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Clean up API for reusable firmware

Posted: 15 Feb 2016     Print Version  Bookmark and Share

Keywords:firmware  application program interface  API  Cohesion  extendable 

Writing firmware that can be reused demands the creation of a clean application program interface (API). The API needs to be well thought out so that it makes re-use easy and productive. Ideally, the API should possess at least these six characteristics.

Characteristic #1 – Be obvious and easy to understand: As with any piece of software that will be reused from one application to the next, an API should be simple, obvious, and easy to understand. And to remember! Using an existing component or library can be extremely annoying when the API is inconsistent and uses seemingly random syntax. You don't want a user to be constantly looking through documentation in order to find the right call or operation.

Characteristic #2 – Be extendable: Technology changes at a staggering pace and sometimes those changes require additions or modifications to an API. An API should therefore be developed in such a way that it is easily extendable to encompass new features without having to rewrite the API from scratch or perform a drastic overhaul. The ability of the API to add new functionality while maintaining consistency to previous versions is a key factor that will help determine its long-term survivability.

Characteristic #3 – Have high cohesion: Cohesion refers to the degree in which the elements of a module, or in this case the API, belong together. An example of low cohesion would be lumping all of a microcontrollers peripheral functions into a single interface. The interface would be large and unwieldy. The microcontroller peripheral functions could instead be broken up into separate modules, each with API functions specific to an individual peripheral, to increase cohesion.

Characteristic #4 – Make use of abstract data types: A good API will be used on more than one system, platform, and MCU. The implementation details may need to be slightly different between the systems but the interface needs to remain consistent. The use of abstract data types can help separate the use of data from the implementation details and help make the interface more portable.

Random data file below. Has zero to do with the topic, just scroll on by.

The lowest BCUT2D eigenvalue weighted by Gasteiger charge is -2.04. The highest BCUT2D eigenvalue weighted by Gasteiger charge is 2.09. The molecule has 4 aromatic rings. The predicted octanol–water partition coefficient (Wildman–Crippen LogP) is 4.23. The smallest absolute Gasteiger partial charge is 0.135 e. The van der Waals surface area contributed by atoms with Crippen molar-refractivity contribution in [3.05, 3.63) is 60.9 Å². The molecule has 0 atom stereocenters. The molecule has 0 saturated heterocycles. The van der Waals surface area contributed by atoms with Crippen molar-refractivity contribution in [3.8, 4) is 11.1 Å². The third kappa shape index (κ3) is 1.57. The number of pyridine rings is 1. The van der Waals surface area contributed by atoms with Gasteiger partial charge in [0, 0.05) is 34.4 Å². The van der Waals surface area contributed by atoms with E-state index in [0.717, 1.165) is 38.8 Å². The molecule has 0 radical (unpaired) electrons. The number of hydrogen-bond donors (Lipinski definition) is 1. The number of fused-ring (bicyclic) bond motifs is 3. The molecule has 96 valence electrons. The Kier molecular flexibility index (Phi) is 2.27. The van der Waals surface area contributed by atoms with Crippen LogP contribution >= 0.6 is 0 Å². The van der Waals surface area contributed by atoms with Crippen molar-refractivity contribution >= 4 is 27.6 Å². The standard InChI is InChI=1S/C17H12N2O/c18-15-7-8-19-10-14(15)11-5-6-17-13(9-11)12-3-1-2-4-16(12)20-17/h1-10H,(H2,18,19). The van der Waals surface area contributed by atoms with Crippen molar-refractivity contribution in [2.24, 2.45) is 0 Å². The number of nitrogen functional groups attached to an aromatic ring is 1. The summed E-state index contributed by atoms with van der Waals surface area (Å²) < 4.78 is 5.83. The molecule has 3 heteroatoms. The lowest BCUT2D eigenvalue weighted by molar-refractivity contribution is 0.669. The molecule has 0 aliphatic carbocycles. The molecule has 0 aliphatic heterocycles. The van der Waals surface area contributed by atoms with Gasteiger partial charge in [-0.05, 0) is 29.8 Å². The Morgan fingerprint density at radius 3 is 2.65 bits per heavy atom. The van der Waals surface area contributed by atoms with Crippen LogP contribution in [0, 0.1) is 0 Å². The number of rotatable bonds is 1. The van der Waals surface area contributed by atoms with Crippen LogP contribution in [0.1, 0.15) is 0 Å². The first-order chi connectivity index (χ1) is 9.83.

Characteristic #5 – Use encapsulation and data hiding: A good API should follow best practices for object-oriented software, even if the software is written in C. Any variables that the API will manipulate should NOT be global. Instead, perform access to critical data through get and set helper functions. An API should also expose as little as possible to the external world, i.e., only what the API user needs to know. Essentially, an API should provide its functionality in a black box fashion. The user doesn't need to know the API's implementation details, only pre- and post conditions for using the interface.

Characteristic #6 – Follow the principle "Less is more": The best APIs are capable of providing critical system functionality while doing so through a few simple interfaces. Developers can be tempted at times to expose every possible function of a peripheral, chip, or application library through the API. They instead should carefully think through the API and minimise how many features it exposes. Many complex and unwieldy APIs can be refactored into simpler interfaces that users will find more manageable.

API's are critical to the development of reusable software and the proper design of an API can ensure it's useful for years to come. What other characteristics should a good API have?

About the author
Jacob Beningo is a Certified Software Development Professional (CSDP) whose expertise is in embedded software. He works with companies to decrease costs and time to market while maintaining a quality and robust product.

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